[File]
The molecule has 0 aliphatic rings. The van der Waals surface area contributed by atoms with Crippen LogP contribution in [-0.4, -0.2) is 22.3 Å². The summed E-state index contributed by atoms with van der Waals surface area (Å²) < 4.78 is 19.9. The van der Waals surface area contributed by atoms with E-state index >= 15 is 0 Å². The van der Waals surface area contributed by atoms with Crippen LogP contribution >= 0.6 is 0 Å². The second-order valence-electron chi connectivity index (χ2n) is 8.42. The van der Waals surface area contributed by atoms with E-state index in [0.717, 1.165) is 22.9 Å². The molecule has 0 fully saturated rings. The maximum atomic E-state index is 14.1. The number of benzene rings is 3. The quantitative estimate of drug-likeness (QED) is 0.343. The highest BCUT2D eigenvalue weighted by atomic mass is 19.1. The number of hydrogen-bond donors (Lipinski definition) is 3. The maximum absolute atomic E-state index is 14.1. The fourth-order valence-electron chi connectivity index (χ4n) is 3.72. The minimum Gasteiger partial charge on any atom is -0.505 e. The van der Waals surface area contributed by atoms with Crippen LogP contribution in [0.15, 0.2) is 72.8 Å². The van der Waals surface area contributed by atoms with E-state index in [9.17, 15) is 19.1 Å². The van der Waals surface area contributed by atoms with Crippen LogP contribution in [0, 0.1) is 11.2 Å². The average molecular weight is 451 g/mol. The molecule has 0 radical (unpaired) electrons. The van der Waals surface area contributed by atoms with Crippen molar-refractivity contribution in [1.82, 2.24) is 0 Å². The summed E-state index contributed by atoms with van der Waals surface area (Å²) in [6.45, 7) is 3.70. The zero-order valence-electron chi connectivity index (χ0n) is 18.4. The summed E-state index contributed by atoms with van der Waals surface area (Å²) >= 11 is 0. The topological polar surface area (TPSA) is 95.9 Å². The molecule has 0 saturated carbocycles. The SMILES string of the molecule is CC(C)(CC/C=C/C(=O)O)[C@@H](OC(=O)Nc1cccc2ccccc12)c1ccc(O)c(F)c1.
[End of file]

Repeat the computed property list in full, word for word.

The molecule has 0 aliphatic rings. The van der Waals surface area contributed by atoms with Crippen LogP contribution in [-0.4, -0.2) is 22.3 Å². The summed E-state index contributed by atoms with van der Waals surface area (Å²) < 4.78 is 19.9. The van der Waals surface area contributed by atoms with E-state index >= 15 is 0 Å². The van der Waals surface area contributed by atoms with Crippen LogP contribution >= 0.6 is 0 Å². The second-order valence-electron chi connectivity index (χ2n) is 8.42. The van der Waals surface area contributed by atoms with E-state index in [0.717, 1.165) is 22.9 Å². The molecule has 0 fully saturated rings. The maximum atomic E-state index is 14.1. The number of benzene rings is 3. The quantitative estimate of drug-likeness (QED) is 0.343. The highest BCUT2D eigenvalue weighted by atomic mass is 19.1. The number of hydrogen-bond donors (Lipinski definition) is 3. The maximum absolute atomic E-state index is 14.1. The fourth-order valence-electron chi connectivity index (χ4n) is 3.72. The minimum Gasteiger partial charge on any atom is -0.505 e. The van der Waals surface area contributed by atoms with Crippen LogP contribution in [0.15, 0.2) is 72.8 Å². The van der Waals surface area contributed by atoms with E-state index in [9.17, 15) is 19.1 Å². The van der Waals surface area contributed by atoms with Crippen LogP contribution in [0, 0.1) is 11.2 Å². The average molecular weight is 451 g/mol. The molecule has 0 radical (unpaired) electrons. The van der Waals surface area contributed by atoms with Crippen molar-refractivity contribution in [1.82, 2.24) is 0 Å². The summed E-state index contributed by atoms with van der Waals surface area (Å²) in [6.45, 7) is 3.70. The zero-order valence-electron chi connectivity index (χ0n) is 18.4. The summed E-state index contributed by atoms with van der Waals surface area (Å²) >= 11 is 0. The topological polar surface area (TPSA) is 95.9 Å². The molecule has 0 saturated carbocycles. The SMILES string of the molecule is CC(C)(CC/C=C/C(=O)O)[C@@H](OC(=O)Nc1cccc2ccccc12)c1ccc(O)c(F)c1.